WIGAN’s housing chief has forecast a “devastating” impact on tenants and the local economy by the forthcoming bedroom tax.
The borough will be one of the WORST affected authorities in the whole of the country with 4,500 households set to suffer.
And more than 550 disabled families will also be “caught” by the legislation which comes into force in just over a month’s time.
Wigan and Leigh Housing chief executive Ashley Crumbley – who rarely, if ever, enters the political debate – today raged: “I have never publicly criticised government policy but have always rolled my sleeves up and done my best to make it work.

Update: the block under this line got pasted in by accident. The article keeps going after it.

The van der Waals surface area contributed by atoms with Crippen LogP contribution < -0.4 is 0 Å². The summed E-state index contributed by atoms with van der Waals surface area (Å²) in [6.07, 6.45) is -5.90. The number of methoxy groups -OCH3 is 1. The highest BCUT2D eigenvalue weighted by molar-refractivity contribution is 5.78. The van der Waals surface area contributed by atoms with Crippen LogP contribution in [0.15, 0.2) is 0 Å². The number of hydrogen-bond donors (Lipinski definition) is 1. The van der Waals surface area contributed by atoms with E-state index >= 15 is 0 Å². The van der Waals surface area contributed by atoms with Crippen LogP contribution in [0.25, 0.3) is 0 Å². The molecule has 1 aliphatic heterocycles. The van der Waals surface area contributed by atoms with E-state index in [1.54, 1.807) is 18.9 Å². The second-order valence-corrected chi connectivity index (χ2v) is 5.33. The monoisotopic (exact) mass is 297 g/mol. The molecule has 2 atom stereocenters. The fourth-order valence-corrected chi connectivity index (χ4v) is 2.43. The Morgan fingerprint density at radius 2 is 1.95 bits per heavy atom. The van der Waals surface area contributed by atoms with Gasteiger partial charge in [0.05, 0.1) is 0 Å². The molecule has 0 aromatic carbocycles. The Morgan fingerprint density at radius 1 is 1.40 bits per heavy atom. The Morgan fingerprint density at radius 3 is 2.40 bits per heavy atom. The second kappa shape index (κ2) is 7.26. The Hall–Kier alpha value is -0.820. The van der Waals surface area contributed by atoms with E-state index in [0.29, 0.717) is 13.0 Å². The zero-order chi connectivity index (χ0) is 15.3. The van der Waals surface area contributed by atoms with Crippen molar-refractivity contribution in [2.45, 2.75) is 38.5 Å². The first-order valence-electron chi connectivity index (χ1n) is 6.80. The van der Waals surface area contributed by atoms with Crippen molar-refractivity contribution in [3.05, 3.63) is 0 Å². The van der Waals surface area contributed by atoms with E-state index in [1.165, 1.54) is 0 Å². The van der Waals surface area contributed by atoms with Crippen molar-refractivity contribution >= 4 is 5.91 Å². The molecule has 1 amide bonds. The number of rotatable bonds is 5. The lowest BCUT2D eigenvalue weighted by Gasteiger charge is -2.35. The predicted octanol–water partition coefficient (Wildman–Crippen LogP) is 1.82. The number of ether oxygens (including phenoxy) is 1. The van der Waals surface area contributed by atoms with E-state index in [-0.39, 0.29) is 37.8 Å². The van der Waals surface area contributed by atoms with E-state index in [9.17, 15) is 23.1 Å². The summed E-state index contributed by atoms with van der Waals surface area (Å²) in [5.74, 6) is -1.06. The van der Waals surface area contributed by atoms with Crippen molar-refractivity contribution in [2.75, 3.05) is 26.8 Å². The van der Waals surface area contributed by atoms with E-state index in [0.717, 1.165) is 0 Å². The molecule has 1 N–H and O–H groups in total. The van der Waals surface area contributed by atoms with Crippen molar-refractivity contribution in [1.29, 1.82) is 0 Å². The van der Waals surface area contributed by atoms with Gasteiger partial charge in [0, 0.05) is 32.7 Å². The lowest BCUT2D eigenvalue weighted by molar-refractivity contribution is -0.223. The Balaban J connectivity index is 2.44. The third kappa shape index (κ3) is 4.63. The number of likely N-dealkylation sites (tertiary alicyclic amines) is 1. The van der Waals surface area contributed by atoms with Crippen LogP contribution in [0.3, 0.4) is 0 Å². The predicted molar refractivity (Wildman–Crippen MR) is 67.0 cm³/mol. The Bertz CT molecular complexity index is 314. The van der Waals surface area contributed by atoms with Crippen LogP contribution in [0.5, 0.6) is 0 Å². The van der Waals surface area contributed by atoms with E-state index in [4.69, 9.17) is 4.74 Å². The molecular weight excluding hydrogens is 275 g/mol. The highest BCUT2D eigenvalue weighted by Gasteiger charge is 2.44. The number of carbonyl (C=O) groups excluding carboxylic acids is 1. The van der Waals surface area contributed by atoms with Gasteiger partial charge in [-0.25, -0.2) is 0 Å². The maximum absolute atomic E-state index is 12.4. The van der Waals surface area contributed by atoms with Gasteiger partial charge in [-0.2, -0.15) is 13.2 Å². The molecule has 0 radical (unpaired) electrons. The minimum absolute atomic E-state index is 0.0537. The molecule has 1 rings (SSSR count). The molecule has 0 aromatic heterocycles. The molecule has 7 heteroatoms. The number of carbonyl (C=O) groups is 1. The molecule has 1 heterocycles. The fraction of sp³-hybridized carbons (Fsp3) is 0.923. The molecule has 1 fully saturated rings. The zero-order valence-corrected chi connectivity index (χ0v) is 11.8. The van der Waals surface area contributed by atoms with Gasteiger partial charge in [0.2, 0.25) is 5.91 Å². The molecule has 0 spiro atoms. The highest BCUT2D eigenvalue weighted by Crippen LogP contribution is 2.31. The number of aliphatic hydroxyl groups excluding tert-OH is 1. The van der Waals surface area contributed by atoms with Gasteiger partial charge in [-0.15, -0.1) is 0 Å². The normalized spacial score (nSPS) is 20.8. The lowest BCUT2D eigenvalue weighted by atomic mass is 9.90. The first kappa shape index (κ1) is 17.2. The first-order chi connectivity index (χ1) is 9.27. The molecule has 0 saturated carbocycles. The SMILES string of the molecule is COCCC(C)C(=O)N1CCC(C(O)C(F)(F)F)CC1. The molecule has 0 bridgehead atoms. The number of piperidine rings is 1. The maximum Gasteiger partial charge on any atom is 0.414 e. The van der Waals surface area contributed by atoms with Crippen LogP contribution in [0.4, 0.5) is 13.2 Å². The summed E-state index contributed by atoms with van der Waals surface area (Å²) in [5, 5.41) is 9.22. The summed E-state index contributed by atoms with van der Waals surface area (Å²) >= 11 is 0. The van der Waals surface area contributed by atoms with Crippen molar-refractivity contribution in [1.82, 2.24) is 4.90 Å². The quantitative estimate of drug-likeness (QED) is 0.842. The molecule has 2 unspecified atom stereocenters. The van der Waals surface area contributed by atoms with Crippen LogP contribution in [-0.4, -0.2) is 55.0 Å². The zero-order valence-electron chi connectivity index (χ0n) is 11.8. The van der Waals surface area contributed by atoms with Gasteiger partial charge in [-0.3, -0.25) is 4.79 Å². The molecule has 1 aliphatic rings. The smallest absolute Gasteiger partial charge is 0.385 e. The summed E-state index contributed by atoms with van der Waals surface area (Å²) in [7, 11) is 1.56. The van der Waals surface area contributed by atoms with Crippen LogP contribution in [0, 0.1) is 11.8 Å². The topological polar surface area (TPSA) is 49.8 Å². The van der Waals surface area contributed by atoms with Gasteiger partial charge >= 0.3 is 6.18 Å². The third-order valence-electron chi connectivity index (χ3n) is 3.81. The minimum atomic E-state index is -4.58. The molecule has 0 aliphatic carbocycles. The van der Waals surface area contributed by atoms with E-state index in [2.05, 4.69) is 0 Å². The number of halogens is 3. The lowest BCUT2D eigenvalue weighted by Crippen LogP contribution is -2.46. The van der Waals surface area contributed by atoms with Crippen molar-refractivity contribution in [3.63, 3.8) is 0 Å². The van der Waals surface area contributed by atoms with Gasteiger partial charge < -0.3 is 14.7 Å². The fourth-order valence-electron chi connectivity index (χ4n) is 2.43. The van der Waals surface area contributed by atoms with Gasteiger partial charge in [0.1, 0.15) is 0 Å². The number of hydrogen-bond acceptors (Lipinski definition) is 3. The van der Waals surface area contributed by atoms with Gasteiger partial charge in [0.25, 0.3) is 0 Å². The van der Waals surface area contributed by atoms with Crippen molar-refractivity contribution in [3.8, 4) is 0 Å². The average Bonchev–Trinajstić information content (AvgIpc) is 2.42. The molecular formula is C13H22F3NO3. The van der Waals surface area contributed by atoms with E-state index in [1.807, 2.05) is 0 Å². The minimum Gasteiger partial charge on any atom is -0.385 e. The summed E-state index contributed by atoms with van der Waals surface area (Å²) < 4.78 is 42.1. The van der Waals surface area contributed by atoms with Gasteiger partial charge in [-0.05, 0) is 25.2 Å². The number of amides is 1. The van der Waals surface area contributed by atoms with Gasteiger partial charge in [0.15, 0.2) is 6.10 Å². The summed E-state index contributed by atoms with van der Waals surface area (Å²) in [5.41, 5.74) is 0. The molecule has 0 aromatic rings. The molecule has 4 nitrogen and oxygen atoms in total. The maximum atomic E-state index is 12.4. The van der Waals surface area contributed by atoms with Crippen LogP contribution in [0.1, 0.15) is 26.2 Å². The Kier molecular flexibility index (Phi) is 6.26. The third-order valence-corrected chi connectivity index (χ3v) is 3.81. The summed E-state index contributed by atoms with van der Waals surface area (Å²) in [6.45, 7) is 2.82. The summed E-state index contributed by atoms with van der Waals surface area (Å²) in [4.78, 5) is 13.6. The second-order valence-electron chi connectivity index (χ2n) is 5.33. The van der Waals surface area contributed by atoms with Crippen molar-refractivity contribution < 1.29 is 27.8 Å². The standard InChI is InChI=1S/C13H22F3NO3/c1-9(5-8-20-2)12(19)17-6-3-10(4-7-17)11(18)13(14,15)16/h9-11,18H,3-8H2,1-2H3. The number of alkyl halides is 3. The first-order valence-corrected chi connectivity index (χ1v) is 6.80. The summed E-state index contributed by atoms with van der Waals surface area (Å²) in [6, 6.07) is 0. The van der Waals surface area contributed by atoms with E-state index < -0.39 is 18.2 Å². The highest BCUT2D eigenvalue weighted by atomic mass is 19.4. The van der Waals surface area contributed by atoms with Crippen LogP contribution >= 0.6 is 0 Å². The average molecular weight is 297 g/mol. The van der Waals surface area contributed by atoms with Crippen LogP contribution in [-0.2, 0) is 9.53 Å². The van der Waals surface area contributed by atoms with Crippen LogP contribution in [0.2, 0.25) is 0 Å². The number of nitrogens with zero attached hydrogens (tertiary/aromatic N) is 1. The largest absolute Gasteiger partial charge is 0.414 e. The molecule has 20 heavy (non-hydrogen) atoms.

“But this is one of the worst policies I have come across in my long career.
“I simply could not believe it when the government minister said on TV that people should use sofa beds which is nice for him with an eight-bedroomed
mansion in Kent and a four-bedroom town house in London.”
He now calculates that rather than saving the public purse money and helping to reduce the national debt, it will end up COSTING the nation far more in the costs of attempting to collect rent from already hard-pressed households, many of whom will be facing a Housing Benefit cut of up to £1,200 a year.
Set for introduction on April 1, the Government wants to fight the shortage of housing by forcing tenants living in houses classified as in “under-occupation” to give up the property and move to smaller accommodation or lose a slice of their housing benefit.
For the full story, read this week’s Wigan Observer